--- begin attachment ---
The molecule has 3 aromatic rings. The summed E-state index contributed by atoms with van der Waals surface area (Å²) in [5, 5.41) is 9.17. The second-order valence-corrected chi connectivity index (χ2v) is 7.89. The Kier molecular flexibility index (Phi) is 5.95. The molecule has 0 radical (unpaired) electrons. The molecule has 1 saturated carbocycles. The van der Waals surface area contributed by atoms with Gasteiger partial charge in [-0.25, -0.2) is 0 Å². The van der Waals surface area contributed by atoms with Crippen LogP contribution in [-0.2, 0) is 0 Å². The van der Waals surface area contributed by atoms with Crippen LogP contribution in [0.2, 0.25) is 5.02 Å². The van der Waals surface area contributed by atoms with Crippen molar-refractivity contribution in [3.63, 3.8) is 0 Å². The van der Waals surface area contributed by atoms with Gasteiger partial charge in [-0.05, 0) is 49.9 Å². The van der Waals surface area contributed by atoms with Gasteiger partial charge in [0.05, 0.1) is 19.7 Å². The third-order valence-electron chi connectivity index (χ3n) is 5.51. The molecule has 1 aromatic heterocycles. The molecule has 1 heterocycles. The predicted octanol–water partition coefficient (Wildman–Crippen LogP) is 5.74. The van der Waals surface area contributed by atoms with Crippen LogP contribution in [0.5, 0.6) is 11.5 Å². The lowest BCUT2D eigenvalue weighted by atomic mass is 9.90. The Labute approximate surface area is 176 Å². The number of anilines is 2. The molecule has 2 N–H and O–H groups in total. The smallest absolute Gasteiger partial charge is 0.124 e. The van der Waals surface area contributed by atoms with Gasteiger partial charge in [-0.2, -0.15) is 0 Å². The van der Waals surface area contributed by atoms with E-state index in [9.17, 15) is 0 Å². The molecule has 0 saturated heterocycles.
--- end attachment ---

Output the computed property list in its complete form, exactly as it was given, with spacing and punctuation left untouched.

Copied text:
The molecule has 3 aromatic rings. The summed E-state index contributed by atoms with van der Waals surface area (Å²) in [5, 5.41) is 9.17. The second-order valence-corrected chi connectivity index (χ2v) is 7.89. The Kier molecular flexibility index (Phi) is 5.95. The molecule has 0 radical (unpaired) electrons. The molecule has 1 saturated carbocycles. The van der Waals surface area contributed by atoms with Gasteiger partial charge in [-0.25, -0.2) is 0 Å². The van der Waals surface area contributed by atoms with Crippen LogP contribution in [-0.2, 0) is 0 Å². The van der Waals surface area contributed by atoms with Crippen LogP contribution in [0.2, 0.25) is 5.02 Å². The van der Waals surface area contributed by atoms with Crippen molar-refractivity contribution in [3.63, 3.8) is 0 Å². The van der Waals surface area contributed by atoms with Gasteiger partial charge in [-0.05, 0) is 49.9 Å². The van der Waals surface area contributed by atoms with Gasteiger partial charge in [0.05, 0.1) is 19.7 Å². The third-order valence-electron chi connectivity index (χ3n) is 5.51. The molecule has 1 aromatic heterocycles. The molecule has 1 heterocycles. The predicted octanol–water partition coefficient (Wildman–Crippen LogP) is 5.74. The van der Waals surface area contributed by atoms with Crippen LogP contribution in [0.5, 0.6) is 11.5 Å². The lowest BCUT2D eigenvalue weighted by atomic mass is 9.90. The Labute approximate surface area is 176 Å². The number of anilines is 2. The molecule has 2 N–H and O–H groups in total. The smallest absolute Gasteiger partial charge is 0.124 e. The van der Waals surface area contributed by atoms with Gasteiger partial charge in [-0.2, -0.15) is 0 Å². The van der Waals surface area contributed by atoms with E-state index in [9.17, 15) is 0 Å². The molecule has 0 saturated heterocycles.